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Qatar Funding Raises Questions About U.S. Diplomatic Activity

In an analysis published in Tablet, Lee Smith comments on a recent New York Times report concerning the influence of foreign money on think tanks to evaluate how Qatar’s support of the Brookings Institution might have affected Martin Indyk, the head of its Foreign Policy Program. In between stints at Brookings, Indyk was appointed by Secretary of State John Kerry to shepherd the Israeli-Palestinian negotiations from July 2013 to April 2014. Smith argues that the New York Times, in covering the broader question of foreign influence over Washington think tanks, oddly underplayed the Qatar-Indyk link:

But far from trumpeting its big scoop, the Times seems to have missed it entirely, even allowing Indyk to opine that the best way for foreign governments to shape policy is “scholarly, independent research, based on objective criteria.” Really? It is pretty hard to imagine what the words “independent” and “objective” mean coming from a man who while going from Brookings to public service and back to Brookings again pocketed $14.8 million in Qatari cash. At least the Times might have asked Indyk a few follow-up questions, like: Did he cash the check from Qatar before signing on to lead the peace negotiations between Israel and the Palestinians? Did the check clear while he was in Jerusalem, or Ramallah? Or did the Qatari money land in the Brookings account only after Indyk gave interviews and speeches blaming the Israelis for his failure? We’ll never know now. But whichever way it happened looks pretty awful.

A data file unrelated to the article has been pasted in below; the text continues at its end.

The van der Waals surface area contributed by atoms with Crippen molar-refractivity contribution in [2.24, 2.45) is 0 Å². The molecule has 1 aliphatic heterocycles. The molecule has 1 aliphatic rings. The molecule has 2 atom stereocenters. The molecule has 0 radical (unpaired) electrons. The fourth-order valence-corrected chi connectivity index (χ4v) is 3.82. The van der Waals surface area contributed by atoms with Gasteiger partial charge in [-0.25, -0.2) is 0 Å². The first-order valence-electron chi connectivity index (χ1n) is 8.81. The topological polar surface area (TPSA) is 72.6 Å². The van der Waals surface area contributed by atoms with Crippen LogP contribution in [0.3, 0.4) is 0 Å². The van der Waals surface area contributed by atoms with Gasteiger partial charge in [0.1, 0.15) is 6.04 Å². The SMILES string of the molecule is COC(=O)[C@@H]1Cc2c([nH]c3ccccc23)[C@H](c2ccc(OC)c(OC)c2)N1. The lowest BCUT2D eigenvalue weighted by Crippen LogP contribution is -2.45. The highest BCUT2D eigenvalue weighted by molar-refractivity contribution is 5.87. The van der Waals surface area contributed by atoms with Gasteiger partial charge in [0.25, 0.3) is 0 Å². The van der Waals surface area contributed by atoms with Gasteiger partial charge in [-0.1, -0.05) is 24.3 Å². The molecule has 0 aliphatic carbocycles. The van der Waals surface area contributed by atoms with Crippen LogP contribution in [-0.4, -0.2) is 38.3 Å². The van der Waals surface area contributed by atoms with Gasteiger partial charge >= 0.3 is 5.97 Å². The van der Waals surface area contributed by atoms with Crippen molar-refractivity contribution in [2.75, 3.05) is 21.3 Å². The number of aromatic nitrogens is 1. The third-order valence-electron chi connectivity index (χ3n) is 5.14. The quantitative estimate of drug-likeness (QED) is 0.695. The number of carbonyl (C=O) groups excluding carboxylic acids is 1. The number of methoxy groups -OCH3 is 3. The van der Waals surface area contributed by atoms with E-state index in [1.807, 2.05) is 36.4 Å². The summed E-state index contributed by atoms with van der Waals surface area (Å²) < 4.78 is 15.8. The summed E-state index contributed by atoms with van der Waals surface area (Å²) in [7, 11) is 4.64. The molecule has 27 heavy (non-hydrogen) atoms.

According to Smith, taking Qatari money for his institution may have compromised Indyk’s credibility with both Israel and the Palestinians.

Certainly Jerusalem has good reason to be wary of an American diplomat who is also, or intermittently, a highly paid employee of Qatar’s ruling family. Among other things, Qatar hosts Hamas’ political chief Khaled Meshaal, the man calling the shots in Hamas’ war against the Jewish state. Moreover, Doha is currently Hamas’ chief financial backer—which means that while Qatar isn’t itself launching missiles on Israeli towns, Hamas wouldn’t be able to do so without Qatari cash.

Of course, Hamas, which Qatar proudly sponsors, is a problem not just for Israel but also the Palestinian Authority. Which means that both sides in the negotiations that Indyk was supposed to oversee had good reason to distrust an American envoy who worked for the sponsor of their mutual enemy. In retrospect, it’s pretty hard to see how either side could have trusted Indyk at all—or why the administration imagined he would make a good go-between in the first place.

The connection between Qatar and Indyk prompts Smith to ask, “why in the midst of Operation Protective Edge this summer did Kerry seek to broker a Qatari- (and Turkish-) sponsored truce that would necessarily come at the expense of U.S. allies, Israel, and the PA, as well as Egypt, while benefiting Hamas, Qatar, and Turkey?” When Indyk stepped down from his position at the State Department, Reuters reported that he would continue to consult with Kerry.

In Qatar’s Rise and America’s Tortured Foreign Policy, which was published in the August 2014 issue of The Tower Magazine, Jonathan Spyer criticized Kerry’s insistence on involving Qatar in the ceasefire talks, noting:

This move, fronted by John Kerry, was especially ironic, given his personal record on the fundamental contradiction posed by Qatar and its support for terrorism. It was Kerry himself, speaking at the Brookings Institution in March 2009, shortly after the last defensive war Israel waged against Hamas, who warned that “Qatar cannot continue to be an American ally on Monday that sends money to Hamas on Tuesday.”

[Photo: Wikimedia]